And if we do decide that machines can be self aware entities with rights and responsibilities, how then do you punish such a device if it breaches the law? Turn it off? (Is that state-sponsored murder?) Restrict it's connectivity or movement? You'll still be providing electricity and other resources. It's not a good place to go.

  • Sep 14th, 2016 @ 9:56am

    First sentence in the article

    On the list of countries I've always wanted to visit but would be somewhat scared if I did, Russia is probably near the top.


    And for those of us who've actually visited Russia (whilst it was still the USSR, as a matter of fact), consider that the US is also 'near the top' of the list. (for very small distances of 'near')

  • Jun 22nd, 2016 @ 1:33am

    Tourism suffers?

    If you start seeing international tourist numbers drop in the US it'll be because of this kind of inhuman behaviour by agents of the state (be it State or Federal, I care not) towards other humans.

    I've said for a number of years that I never once want to step within the boarders of the USA. I've found it easy to maintain that as it's expensive to go there. Now I just have yet another reason to stick with that policy.

  • Mar 18th, 2016 @ 1:33pm

    Sarcasm warning

    It would such a shame if Apple engineers accidentally left a bug in the software such that when the iPhone is compelled to load it, it accidentally brute forces the lock, exceeding the security count, making the phone delete everything. (even if the current version of iOS shows no such behaviour)

    After all, there are never show stopping bugs in production code... are there?

  • Jan 23rd, 2016 @ 2:58am

    One specific error in the quoted document

    A cookie is not by definition in any way a session identifier. A web page can use a cookie to store a session identifier, but you can use a cookie to store something as simple as a language preference (eg, "lang=en") and that is a cookie that in no way identifies a specific person, or their specific interaction with a web page (or site) in the way that a session cookie can.

    I hate this kind of fuzzy thinking and manipulation of our technology to make a political point in a report. Too many reports avoid using accurate enough language to be right, whilst giving reporters (who're generally not specialists) and therefore the readers of their reports an inaccurate understanding of a simple technology.

    Cookies are a Good Thing(TM) in general, that can be used to less-than-spotless purposes, but they are not by definition dangerous. Just like computers.

  • May 13th, 2014 @ 3:46pm

    It's Oracle we should be criticising

    The pressure point here is not the courts. We all know that the vast majority of lawyers and judges are specialists in their subject ... the law. However, almost all of them have terrible blind spots when it comes to understanding the real world (just like physicists!). So it's no wonder the lawyers don't get it ... and just want to keep on making money out of making sure nobody quite gets it.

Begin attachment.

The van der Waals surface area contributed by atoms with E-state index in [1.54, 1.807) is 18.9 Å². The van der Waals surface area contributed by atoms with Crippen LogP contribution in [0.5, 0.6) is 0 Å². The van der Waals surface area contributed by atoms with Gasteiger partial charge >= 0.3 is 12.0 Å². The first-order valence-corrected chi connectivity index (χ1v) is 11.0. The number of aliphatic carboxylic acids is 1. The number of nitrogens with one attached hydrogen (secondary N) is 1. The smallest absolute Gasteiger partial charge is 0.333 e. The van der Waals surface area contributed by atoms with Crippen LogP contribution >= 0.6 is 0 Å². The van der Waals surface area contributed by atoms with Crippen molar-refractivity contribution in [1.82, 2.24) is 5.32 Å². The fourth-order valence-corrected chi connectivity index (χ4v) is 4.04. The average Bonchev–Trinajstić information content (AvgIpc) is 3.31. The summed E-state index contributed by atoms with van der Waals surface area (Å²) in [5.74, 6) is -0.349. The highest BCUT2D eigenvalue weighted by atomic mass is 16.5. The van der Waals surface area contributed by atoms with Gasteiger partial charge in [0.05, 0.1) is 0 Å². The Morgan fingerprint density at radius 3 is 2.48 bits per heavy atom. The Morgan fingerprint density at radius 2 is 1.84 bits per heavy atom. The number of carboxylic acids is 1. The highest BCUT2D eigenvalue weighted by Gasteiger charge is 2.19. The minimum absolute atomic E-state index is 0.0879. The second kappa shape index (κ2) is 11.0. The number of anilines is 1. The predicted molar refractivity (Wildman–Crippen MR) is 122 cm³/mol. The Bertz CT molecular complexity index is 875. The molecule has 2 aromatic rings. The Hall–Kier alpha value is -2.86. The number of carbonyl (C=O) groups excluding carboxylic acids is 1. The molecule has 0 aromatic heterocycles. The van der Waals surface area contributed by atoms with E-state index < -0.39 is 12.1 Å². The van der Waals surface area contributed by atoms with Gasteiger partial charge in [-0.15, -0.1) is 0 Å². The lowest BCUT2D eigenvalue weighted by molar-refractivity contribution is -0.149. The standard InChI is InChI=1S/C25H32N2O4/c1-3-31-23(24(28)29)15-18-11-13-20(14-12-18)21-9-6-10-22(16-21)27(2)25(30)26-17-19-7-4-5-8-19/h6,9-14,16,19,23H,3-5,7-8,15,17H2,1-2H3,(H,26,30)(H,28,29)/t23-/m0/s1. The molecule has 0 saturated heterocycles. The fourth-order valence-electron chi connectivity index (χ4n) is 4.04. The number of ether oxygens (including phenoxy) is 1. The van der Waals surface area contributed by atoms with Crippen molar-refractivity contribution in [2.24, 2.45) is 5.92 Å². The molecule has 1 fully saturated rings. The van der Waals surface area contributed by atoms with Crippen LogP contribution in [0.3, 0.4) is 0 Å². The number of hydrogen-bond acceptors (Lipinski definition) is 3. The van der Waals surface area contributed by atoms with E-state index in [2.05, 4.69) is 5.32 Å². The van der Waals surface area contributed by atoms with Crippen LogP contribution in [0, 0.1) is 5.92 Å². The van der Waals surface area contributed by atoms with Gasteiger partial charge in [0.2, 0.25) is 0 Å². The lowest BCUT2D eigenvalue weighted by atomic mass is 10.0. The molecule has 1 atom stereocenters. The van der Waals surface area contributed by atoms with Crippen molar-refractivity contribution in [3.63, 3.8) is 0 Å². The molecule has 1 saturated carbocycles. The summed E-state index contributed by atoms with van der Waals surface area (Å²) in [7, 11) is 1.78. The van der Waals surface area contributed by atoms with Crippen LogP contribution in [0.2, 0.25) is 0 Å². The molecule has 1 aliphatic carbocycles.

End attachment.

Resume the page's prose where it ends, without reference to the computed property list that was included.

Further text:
The people we should be ripping apart here are ORACLE! They're the idiots who don't understand that their own products implement published APIs. Specific example: Oracle sell WebLogic - a web application server (let's not get into the merits, or otherwise, of the technical capabilities of the product). This HAS to respect the 2.5 or 3.0 web application API (or specification, if you prefer), otherwise no developer is going to use the tool to deploy their applications.

    To the best of my knowledge, Oracle don't own the web application API, but do they really want to license the use of the spec from those that do?

    This is, of course, just one example. Oracle's products also implement JDBC and ODBC APIs, and many others in the course of implementing various interfaces. Most fundamentally of all, they use APIs to talk to the OS and disk systems upon which the Oracle DB must run.

    Oracle are the BIGGEST idiots here. This WILL come back and bite them in the proverbial. And it won't take long, either.

    It's not the courts who need to see sense, it's Oracle that need to grow some balls and get over themselves.

  • Mar 20th, 2014 @ 11:27am

    (untitled comment)

    Judge Wright is an absolute credit to your country. If I were in a position to vote for him in any elected capacity I would do so without a second thought.

    You need more people in the US willing to stand up for intelligent destruction of the ability of lawyers and politicians to weasel their way around the law and the Constitution.

    Give THAT man a Nobel prize, I don't care what category... he can have the Economics one for all I care. Just give it to someone who actually did something for a change!

  • Mar 14th, 2013 @ 8:43am

    Bloglines

    Hasn't anyone noticed? You can export your feeds from Google, and go BACK to Bloglines - it's still there, and although they have a 'widget layout' version, there's a little switch at the top of the screen that takes you back to a layout a lot like Google Reader (at least in functional terms).

  • Jun 16th, 2012 @ 12:49am

    the fear

    The core of the problem really appears not to be the blog, but the stupid way in which the Daily Record (a tabloid published only in Scotland, I've read it, it's crap, but then I think that about most newspapers) 'reported' the blogging ... THAT'S what made the staff fear for their jobs - sensationalist reporting.

    No wonder the newspapers are struggling to get the internet generation to care about their demise.